[BURT'S BUZZ opens in Cleveland on Friday June 6th exclusively at Tower City Cinemas.]
Review by Pamela Zoslov
A gaunt, gray-bearded man arrives in Taiwan and is
met at the airport by throngs of cheering fans carrying posters
bearing his image. Seventy-six-year-old Burt Shavitz, the Burt of
Burt's Bees natural cosmetics, is the unlikely focus of this
rock-star adulation, which seems more suitable for Justin Bieber.
Shavitz is as flummoxed by the attention as we are.
As he explains to filmmaker Jody Shapiro in the documentary BURT'S
BUZZ, he'd much rather be at his farmhouse in Maine, where's he's
lived alone for the last 30 years, gathering next winter's firewood
and feeding the birds. “All they know is the image,” says
Shavitz, who is indeed quite a bit different from his sketched
likeness on the yellow Burt's Bees logo on lip balm and other
products, an avuncular backwoods Santa Claus both friendlier and
fleshier than the dour, taciturn Shavitz. He can't understand why
people continually want to take his picture. “I'm contractually
obligated not to say 'buzz off,' he explains resignedly. He'd just as
soon point a shotgun at them.
He never wanted to be a businessman, but he
reluctantly found himself the face of a multimillion-dollar
Shapiro paints a revealing portrait of this
paradoxical character, who came to his life of backwoods simplicity
(no electricity or hot water) by an unexpected path. Born Ingram Berg
Shavitz in New York City, he grew up in Great Neck. He refused to
enter the family business, changed his name and became a street
photographer of considerable talent, vividly capturing the antiwar
protest rallies, street people and African-American life of the
1960s. “New York was a series of scenes,” he recalls. “It was a
good place to be a photographer.” He worked for Time-Life, which
gave him access to loftier subjects – Malcolm X, John F. Kennedy.
Then he decided to give it all up to move to upstate
New York, live in an abandoned house and become a “high-class
hobo.” He got some monks to teach him about beekeeping. He bought
37 acres in Maine and started selling honey from the side of the
road. He would be asleep in his car, he recalls, and customers would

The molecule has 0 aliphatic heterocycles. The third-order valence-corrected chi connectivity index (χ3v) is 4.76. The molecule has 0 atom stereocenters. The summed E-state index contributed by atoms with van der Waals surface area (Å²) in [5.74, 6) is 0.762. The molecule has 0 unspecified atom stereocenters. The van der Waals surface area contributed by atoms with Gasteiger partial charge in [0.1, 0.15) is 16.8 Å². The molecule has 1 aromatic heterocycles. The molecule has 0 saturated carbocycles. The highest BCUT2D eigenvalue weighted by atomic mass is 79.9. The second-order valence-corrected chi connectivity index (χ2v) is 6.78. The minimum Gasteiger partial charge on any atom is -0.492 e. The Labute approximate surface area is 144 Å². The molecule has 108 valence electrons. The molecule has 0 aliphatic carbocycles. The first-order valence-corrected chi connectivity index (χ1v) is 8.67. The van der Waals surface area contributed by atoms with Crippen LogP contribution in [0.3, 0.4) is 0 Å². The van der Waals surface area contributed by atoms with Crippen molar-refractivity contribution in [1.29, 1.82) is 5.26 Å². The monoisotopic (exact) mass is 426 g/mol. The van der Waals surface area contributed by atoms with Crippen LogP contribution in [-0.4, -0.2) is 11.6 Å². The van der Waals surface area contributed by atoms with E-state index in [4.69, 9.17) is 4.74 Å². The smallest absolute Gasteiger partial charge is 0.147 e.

have to rap on the window to wake him.
Shavitz would have been content to continue his
quiet, simple life had he not met Roxanne Quimby, a divorced mom
whose strength and resourcefulness impressed him. They became
romantically involved, and Quimby set about minding Burt's beeswax,
launching a business selling candles and other bee-based products.
Quimby was clever, artistic and very ambitious, and before long,
Burt's Bees grew from a craft-fair novelty to a $900 million
Eventually, the business relocated to North Carolina,
where Shavitz found himself unhappily installed behind a desk, the
fate he had specifically refused back in New York. It was perhaps
inevitable that Quimby would leverage him out of the business,
persuading him to sign away his rights and with them hundreds of
millions of dollars. Shavitz is rueful, perhaps not so much about the
money as the way he was treated. “Roxanne wanted money and power and I
was just a pillar on the way to that success,” he says. “She
wanted to own me.” Shavitz lives like a Zen master, but there was
still enough of the shrewd New Yorker in him to hire a lawyer. He got a
contract with the company to continue to represent the brand in
personal appearances like the one in Taiwan.
Shavitz's brother and his very patient assistant lend
insight into this reclusive, paradoxical character, who merely
tolerates people but is uncommonly devoted to his Golden Retriever.
(The only emotion we see him express is when he's in Taiwan, wiping
away tears while talking to his dog, incredibly, via Skype.) His
assistant says Shavitz, who can be exasperating to be with, cares
only for “his dog, the land, his fields, his oatmeal in the
morning.” Yet the company representative in Taiwan thinks he really
does, in his own way, enjoy the celebrity attention.
Shavitz's lifestyle is a model of Buddhist
simplicity, but it's the kind of comfortable simplicity achievable only by the independent wealthy. His brother notes that money doesn't mean much to Burt, but it means enough to him to continue to fly around the world to be the face of Burt's Bees. At a Q&A session in Taiwan, Shavitz is asked why he
chose to live without modern conveniences. “It's important to be
able to separate one's wants from one's needs,” he says wisely. Though
most people could not live the way he does, many of us can
relate to his statement, "A good day is when no one shows up and
you don't have to go anywhere." 3 1/2 out of 4 stars.